Thai society responds to earthquakes with knee-jerk reactions but with flash-in-the-pan attention given.
A glaring example was the earthquake on Nov 17 that grabbed media headlines for a couple of days. The reaction was predictable, with the media quoting experts telling the public not to panic and urging the government to be serious about safety.
However, because earthquakes are not top of the list of priority natural disasters in Thailand, a warning like this will rarely see meaningful action.
The recent quake in Myanmar's Shan state was felt in some high-rise buildings in Bangkok, 700 kilometres away. Yet, the Bangkok Metropolitan Administration (BMA) could not tell what percentage of Bangkok's 10,000 high-rise buildings were built with earthquake-proof features.
It would not be a surprise if the BMA had never audited these buildings at all.
Earthquakes are a relatively nascent science in Thailand, unlike in countries at higher risk, such as Japan. The Earthquake Research Center of Thailand (Earth), the country's first research body on earthquakes, only started operations early this year.
The first law on earthquake-proof building design was passed 25 years ago and covered a few hundred buildings higher than 15 stories in at-risk zones in the rural northern and western provinces.
It was only a decade later that buildings in Bangkok and its surrounding areas were required to have mandatory earthquake-proof designs.
An update in 2021 stipulates certain criteria to boost safety in buildings and public infrastructure in 43 provinces.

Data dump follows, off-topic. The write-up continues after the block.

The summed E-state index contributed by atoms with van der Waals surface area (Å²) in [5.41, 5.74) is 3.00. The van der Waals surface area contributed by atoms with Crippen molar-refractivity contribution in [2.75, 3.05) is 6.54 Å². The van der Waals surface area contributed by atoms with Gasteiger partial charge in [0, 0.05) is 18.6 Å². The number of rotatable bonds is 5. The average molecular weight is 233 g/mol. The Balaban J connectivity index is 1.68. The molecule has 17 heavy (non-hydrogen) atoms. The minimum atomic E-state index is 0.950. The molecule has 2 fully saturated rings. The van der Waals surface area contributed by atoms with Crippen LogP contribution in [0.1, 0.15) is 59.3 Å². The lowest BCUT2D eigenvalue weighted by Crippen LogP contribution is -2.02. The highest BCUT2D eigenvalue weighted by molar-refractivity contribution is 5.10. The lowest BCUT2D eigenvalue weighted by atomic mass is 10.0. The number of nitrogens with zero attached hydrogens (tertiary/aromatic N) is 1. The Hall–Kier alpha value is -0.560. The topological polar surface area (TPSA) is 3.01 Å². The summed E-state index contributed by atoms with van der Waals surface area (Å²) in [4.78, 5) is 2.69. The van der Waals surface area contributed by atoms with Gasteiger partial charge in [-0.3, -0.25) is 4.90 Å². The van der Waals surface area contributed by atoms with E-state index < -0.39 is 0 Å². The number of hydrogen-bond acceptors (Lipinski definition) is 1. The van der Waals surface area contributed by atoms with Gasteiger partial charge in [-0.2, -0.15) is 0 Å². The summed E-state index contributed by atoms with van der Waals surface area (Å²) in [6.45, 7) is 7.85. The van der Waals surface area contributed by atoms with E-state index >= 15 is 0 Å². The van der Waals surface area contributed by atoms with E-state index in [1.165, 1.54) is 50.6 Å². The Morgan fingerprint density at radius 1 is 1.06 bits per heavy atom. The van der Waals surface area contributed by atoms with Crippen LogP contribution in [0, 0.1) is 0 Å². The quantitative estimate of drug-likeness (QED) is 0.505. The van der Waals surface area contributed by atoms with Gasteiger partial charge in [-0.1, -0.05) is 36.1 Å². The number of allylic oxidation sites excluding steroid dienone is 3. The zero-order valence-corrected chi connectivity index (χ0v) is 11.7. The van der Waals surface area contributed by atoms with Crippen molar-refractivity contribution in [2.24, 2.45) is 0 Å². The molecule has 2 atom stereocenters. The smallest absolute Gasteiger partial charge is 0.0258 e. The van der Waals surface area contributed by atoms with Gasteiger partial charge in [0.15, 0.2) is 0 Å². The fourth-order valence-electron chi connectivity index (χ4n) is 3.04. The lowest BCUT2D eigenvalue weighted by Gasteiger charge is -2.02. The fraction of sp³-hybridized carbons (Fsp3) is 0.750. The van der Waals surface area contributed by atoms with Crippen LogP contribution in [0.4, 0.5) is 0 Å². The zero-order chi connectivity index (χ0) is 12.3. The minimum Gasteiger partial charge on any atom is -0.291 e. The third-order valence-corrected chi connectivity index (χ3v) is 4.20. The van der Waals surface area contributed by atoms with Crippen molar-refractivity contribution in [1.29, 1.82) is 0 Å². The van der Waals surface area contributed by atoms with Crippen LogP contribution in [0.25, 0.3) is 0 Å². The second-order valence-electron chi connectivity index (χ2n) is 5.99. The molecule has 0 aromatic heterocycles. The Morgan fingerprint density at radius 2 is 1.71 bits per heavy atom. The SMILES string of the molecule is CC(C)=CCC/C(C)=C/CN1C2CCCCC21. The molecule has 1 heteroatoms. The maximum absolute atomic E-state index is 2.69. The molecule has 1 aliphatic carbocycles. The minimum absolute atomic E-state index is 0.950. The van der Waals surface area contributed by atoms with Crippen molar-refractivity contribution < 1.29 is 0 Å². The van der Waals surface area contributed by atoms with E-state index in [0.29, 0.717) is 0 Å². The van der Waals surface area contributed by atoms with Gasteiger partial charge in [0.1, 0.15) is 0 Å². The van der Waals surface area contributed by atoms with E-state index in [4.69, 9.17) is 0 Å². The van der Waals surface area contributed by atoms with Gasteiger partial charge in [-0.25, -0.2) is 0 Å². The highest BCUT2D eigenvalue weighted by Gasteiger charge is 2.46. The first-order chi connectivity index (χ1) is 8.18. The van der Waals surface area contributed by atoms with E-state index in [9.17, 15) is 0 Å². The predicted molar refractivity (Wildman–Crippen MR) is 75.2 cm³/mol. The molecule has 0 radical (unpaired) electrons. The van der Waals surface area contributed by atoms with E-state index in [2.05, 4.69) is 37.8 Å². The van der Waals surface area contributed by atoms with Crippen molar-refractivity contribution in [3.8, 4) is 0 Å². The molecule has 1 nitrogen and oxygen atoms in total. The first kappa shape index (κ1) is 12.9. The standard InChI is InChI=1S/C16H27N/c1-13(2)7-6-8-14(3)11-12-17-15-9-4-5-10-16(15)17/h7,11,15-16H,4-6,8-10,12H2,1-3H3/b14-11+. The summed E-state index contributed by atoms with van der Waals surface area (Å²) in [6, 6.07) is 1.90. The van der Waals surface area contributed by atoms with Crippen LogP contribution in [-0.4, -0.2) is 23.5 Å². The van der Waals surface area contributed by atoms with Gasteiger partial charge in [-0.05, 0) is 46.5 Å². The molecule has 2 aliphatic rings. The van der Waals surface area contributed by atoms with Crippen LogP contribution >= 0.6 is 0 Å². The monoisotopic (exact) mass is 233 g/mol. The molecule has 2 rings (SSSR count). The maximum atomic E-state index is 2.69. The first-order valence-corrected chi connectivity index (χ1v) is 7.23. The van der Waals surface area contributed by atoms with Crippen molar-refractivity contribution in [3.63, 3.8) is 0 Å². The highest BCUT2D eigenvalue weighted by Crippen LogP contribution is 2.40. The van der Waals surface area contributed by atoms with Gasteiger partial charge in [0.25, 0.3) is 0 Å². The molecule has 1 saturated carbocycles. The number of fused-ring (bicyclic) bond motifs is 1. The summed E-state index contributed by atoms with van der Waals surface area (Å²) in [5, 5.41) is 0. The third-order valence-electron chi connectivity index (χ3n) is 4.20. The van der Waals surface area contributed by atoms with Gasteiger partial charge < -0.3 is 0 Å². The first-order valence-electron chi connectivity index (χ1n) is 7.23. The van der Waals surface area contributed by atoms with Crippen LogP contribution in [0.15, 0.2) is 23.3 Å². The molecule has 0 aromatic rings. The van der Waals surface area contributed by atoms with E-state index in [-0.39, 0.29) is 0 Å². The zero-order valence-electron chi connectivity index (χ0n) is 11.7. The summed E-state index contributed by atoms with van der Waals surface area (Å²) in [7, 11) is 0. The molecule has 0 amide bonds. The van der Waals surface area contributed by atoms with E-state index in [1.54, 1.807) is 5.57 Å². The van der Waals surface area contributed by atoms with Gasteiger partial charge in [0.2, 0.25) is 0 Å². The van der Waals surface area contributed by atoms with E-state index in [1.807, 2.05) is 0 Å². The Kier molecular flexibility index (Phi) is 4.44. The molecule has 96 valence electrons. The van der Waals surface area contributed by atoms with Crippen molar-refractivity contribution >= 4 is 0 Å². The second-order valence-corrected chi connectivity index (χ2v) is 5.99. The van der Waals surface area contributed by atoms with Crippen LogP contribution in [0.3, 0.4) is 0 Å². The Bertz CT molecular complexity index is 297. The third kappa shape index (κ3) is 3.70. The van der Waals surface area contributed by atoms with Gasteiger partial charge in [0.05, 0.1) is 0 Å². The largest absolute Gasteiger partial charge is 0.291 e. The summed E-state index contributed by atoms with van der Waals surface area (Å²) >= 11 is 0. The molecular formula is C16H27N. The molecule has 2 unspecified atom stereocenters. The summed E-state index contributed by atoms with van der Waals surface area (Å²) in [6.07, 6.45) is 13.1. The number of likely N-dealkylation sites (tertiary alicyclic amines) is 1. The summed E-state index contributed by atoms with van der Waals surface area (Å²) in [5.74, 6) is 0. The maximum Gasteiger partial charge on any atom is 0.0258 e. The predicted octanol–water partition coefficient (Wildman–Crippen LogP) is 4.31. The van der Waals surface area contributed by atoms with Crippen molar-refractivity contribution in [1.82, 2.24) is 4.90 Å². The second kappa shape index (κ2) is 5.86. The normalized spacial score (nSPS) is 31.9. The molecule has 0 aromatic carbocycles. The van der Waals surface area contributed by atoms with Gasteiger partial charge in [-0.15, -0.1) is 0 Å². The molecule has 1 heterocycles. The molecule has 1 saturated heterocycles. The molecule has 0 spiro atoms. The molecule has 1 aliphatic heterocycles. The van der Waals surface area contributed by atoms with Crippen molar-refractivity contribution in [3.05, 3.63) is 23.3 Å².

This existing law is not enough to improve the quality of structures in dealing with earthquakes. This law has no retroactive effect, so old buildings that were built prior to it were spared. Designing and building quake-proof features should be 15% of the construction cost.
Currently, developers are forced to design and build quake-proof structures, but the country lacks follow-up campaigns to check on the state of buildings.
Government agencies such as the Electricity Generating Authority of Thailand and the Royal Irrigation Department have not revealed information about earthquake testing to the public. Several decades ago, these agencies built hydropower dams and large reservoirs on active faults.
The main question is, what should be the rationale response? The answer is priority setting.
There is no need for the authorities to go into panic mode, forcing all buildings to refit with quake-proof features. Earthquakes are a complicated science, as risks can vary depending on the type of geology and soil.
So, instead of offering a single-bullet solution, the government must identify areas most vulnerable and focus on those highly vulnerable.
Earth just started testing structures in at-risk areas in the rural North and West and found that hundreds of low-rise schools in the northern provinces would be mostly affected if quakes hit, according to Prof Pennung Warnitchai, director of Earth.
The problem is that national and local officials do not earmark enough budget to help these schools upgrade their buildings.
This policy must change. Instead of approving budgets for fancy sports stadiums or pricey solar-cell electric poles, the government must pay attention to the safety of buildings and provide appropriate financial help and resources.